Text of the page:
The IoT lacks a commonly adopted standard for wide area narrowband connectivity, creating adoption delays. That’s one of the key findings from ‘The Internet of Things Myth’, from Matt Hatton and William Webb, published in April 2020. An earlier article on IoT Business News looked at the predictions of 50 billion devices and how everyone got carried away with the idea of connecting everything. In this article we dig into the technology and what was lacking.
The early signs for IoT technologies in the 2010s were good. A diverse set of IoT platforms had arrived (or been adapted) from the likes of Jasper Technologies, SAP, and Thingworx making it much simpler to develop applications and manage devices. Mobile Network Operators (MNOs) were becoming much more interested in IoT, resulting in IoT-friendly pricing models. We also had a new set of Low Power Wide Area (LPWA) network technologies arrive in the form of LoRa, Sigfox, Weightless, RPMA and eventually a mobile operator equivalent in the form of NB-IoT.
Fast forward to the end of the decade and we have yet to see the convergence on a single standard for narrowband wide area connectivity, i.e. the area addressed by the LPWA technologies. For ten years we have had established standards for in-building and personal area networks in the form of 802.15.4, Wi-Fi and Bluetooth, with the specific choice being well defined depending on requirements for reliability, range, bandwidth and so forth. For broadband wide area connectivity the choice is even more straightforward: LTE, and eventually enhanced by 5G, deployed as public networks by MNOs. The existence of a few default technologies across these fields made technology deployment decisions much simpler: smart watches used blue tooth, smart speakers used WiFi, smart cars used 4G/LTE, and so forth.
Referring to LTE as the default for broadband wide area connectivity belies some of the problems associated with technology choices when using mobile networks. During the 2010s mobile operators around the world announced, and in many cases proceeded with, switching off either 2G or 3G networks, or both. This left a patchwork of technologies available, creating a headache for anyone deploying devices with a long lifespan across multiple territories: which technologies do you pick, and how do you avoid inflating the bill of materials (BOM) cost unnecessarily? Typically today LTE coverage is 99% in developed markets and module costs have come down a lot, although higher than 2G. Back in 2010 LTE was a premium product and deployments were more limited. Opting for a multi-mode 2G/3G/4G device would inflate the price significantly compared to picking a single technology, preferably 2G. This fragmentation caused additional cost, uncertainty and delay in deploying.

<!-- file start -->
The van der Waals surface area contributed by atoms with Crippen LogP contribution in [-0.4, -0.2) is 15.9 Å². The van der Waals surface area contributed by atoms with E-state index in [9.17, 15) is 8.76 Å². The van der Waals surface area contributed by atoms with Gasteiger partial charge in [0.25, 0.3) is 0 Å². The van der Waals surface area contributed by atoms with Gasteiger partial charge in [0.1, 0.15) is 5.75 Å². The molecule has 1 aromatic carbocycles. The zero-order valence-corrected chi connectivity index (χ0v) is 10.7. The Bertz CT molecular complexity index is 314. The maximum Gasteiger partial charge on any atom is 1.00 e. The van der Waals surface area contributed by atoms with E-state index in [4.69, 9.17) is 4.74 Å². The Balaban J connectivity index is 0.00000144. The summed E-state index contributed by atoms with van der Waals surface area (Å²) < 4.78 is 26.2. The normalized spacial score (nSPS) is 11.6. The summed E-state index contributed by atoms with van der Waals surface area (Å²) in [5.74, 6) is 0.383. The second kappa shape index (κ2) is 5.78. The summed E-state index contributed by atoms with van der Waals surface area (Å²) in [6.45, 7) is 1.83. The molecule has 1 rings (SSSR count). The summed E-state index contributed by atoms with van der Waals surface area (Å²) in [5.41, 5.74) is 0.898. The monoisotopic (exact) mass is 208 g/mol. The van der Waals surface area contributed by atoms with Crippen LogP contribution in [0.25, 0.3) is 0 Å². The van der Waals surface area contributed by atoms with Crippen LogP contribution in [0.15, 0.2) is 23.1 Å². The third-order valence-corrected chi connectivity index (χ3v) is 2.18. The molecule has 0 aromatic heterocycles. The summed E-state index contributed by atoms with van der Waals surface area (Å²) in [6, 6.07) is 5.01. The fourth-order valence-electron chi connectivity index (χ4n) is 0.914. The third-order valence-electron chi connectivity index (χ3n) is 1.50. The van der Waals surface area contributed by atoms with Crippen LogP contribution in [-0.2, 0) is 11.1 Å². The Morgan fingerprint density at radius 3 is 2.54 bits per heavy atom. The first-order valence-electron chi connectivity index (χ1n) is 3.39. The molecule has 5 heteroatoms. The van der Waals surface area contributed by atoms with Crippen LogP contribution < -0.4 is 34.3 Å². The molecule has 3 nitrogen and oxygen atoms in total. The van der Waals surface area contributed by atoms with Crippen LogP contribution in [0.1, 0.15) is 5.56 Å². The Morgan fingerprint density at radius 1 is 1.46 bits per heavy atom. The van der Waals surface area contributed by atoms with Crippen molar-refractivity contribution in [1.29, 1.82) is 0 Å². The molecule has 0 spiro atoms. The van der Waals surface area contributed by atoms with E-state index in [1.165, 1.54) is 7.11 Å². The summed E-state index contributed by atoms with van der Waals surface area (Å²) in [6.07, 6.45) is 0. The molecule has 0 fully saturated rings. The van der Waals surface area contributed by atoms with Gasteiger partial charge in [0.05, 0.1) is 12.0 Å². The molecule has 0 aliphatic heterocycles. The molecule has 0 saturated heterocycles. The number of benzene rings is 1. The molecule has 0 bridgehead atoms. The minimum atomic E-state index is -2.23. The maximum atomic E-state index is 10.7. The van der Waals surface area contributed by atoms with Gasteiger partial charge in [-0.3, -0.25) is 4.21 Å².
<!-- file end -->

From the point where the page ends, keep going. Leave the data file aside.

For narrowband wide area connectivity, which promised billions of trackers, monitors and controllers across innumerable use cases, that type of fragmentation persists. Numerous candidates emerged during the 2010s. Some were based on self-deployed networks using unlicensed spectrum, such as LoRa and Weightless (although some MNOs showed interest in deploying LoRa as an overlay public network), some were based on a network operator model, most famously Sigfox and OnRamp Wireless (now Ingenu). Eventually we also saw the mobile industry develop its own variant for use in licensed spectrum in the form of Narrowband IoT (NB-IoT).
What is required is the emergence of a single technology, or perhaps just two consisting of one technology for public networks using licensed spectrum and another for private networks using unlicensed. For that to happen, history suggests two things are required: standardisation and widespread deployment. Most of these were not full standards. Weightless was, but eventually shut up shop, although its core technology was used to underpin NB-IoT. The technologies are also not widely enough deployed. Sigfox’s network operator model has been deployed in 70 countries but with good coverage only in Europe, South Africa, Japan and a few other countries. LoRa is based on private deployments which are inherently patchy in terms of coverage, although could be perfect for a single organisation’s geographically limited need.
Even NB-IoT, which should have the critical mass to win out, has not really been widely adopted due to limited roll outs. It is a standard. It uses licensed spectrum, which should provide a more reliable network. It is backed by network operators who know a thing or two about deploying national interoperable networks. Nevertheless, it has faced teething problems. Cheap and simple upgrades to LTE networks have proved to be more expensive and more difficult than anticipated. Experience with battery life, a critical aspect for LPWA technologies, has not been as advertised. Also, the expectations for average revenue is now so low, at perhaps USD1-2 per year, that hundreds of millions, perhaps billions, of connections are needed to make it an interesting technology. That has not materialised yet. In the face of this, NTT Docomo recently announced that it was closing down its NB-IoT network in Japan. However, all is not lost. Just a few days later Deutsche Telekom, Swisscom, Telia and Vodafone announced an NB-IoT roaming agreement, indicating a commitment to making the technology more mature.